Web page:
Locke: Freedom Isn’t Ignorant

We often heard that “freedom isn’t free,” usually applied to some notion of military service. In his essay “Concerning the True Original Extent and End of Civil Government, John Locke argues that freedom is not ignorant either. In other words, freedom is only available to people who have the ability to manage their affairs.

He explains this by answering the question of how children can be both born free and subject to the control of their parents.

“We were born free as we are born rational; not that we have actually the exercise of either: age that brings one, brings with it the other too.”

Through this section of the essay, Locke is primarily focuses on parental power, and distinguishes it from political power. But he takes time to talk about freedom in general. One of the interesting passages concerns whether or not freedom and laws are able to coexist. Today’s political debate often rages around whether or not laws and government are good or bad. For Locke, there is a way to tell.

“For law, in its true notion, is not so much the limitation as the direction of a free and intelligent agent to his proper interest, and prescribes no farther than is for the general good of those under that law. Could they be happier without it, the law, as a useless thing, would of itself vanish; and that ill deserves the name of confinement which hedges us in only from bogs and precipices. So that however it may be mistaken, the end of law is not to abolish or restrain, but to preserve and enlarge freedom. For in all the states of created beings, capable of laws, where there is no law, there is no freedom. For liberty is to be free from restraint and violence from others, which cannot be where there is no law; and is not, as we are told, ‘a liberty for every man to do what he lists.’”

Locke says laws should help free and intelligent people – he requires that the people be intelligent, that they have some knowledge of how to manage their affairs and be mentally sound. We have seen laws attacked for being too restrictive or against freedom with an underlying argument that people should be allowed to do things that are bad for themselves – and even sometimes others. I have seen libertarians make an argument that drivers’ licenses are a bad idea. Yet, I think Locke would argue that licenses based on training people to do things better and more safely are those that direct people towards their proper interest. The less extreme debate is whether or not there ought to be training and licensing for gun ownership. Recent changes by the U.S. Congress say that even being mentally sound is not required, but I think Locke would disagree.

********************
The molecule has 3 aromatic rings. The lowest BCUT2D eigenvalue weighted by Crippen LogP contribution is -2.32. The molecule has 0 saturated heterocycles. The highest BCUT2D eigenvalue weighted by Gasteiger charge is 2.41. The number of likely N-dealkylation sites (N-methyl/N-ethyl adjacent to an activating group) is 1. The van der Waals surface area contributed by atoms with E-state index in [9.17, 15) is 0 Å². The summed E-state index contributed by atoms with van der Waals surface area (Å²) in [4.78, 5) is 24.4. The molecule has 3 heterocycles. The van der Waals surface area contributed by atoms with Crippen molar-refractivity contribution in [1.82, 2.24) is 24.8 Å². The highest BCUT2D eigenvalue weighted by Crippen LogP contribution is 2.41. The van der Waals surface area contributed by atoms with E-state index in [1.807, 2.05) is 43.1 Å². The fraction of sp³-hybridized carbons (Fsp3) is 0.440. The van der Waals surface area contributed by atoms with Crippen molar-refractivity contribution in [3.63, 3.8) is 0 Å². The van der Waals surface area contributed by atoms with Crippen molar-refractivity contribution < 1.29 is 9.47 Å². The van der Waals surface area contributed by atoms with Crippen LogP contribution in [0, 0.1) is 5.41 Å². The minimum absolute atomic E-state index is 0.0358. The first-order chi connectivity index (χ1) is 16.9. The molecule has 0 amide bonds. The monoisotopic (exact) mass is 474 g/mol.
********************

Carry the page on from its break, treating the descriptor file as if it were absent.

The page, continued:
Locke wrote after serfdom, but before the rise of the corporation. I wonder what he would think the limitations on businesses should be in our modern context?

Laws can preserve and enlarge freedom by protecting us from “the violence of others” as Locke writes, but we need to understand that phrase in a modern sense. Does contaminating our water and food, threatening our financial stability, or taking away our access to information constitute violence? Perhaps it doesn’t in a physical sense, but an argument can be made that laws should free us from needing to test our water every time we want a drink.

All of this points to need for us to intelligent enough and to possess enough understanding to look after our own interests. Once we can do that, then, as Locke says, the unnecessary laws will vanish.

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Marcus Aurelius Gets Us Ready for Monday — Philosophy and Modern Life

The classics continue to offer value to modern life, and I think we’d all benefit from reading them more often. Lately I have seen references to the Stoics on various self-help type posts, blogs, and articles, which led me to think about this bit of advice from Marcus Aurelius:

“Begin thy morning by saying to thyself, I shall meet with the busybody, the ungrateful, arrogant, deceitful, envious, unsocial. All these things happen to them by reason of their ignorance of what is good and evil. But I who have seen the nature of the good that it is beautiful and of that bad that it is ugly, and the nature of him who does wrong, that it is akin to me, not [only] of the same blood or seed, but that it participates in the [the same] intelligence and [the same] portion of the divinity, I can neither be injured by any of them, for no one can fix on me what is ugly, nor can I be angry with my kinsman, nor hate him. For we are made for co-operation, like feet, like hands. like eyelids, like the rows of upper and lower teeth. To act against one another then is contrary to nature; and it is acting against one another to be vexed and turn away.”

The first part of this statement — the acceptance that you will meet these people, is certainly the easy part. It is good to remind yourself that they will be there, because then you aren’t disappointed by expectations. I know what I am getting when I go into the office tomorrow.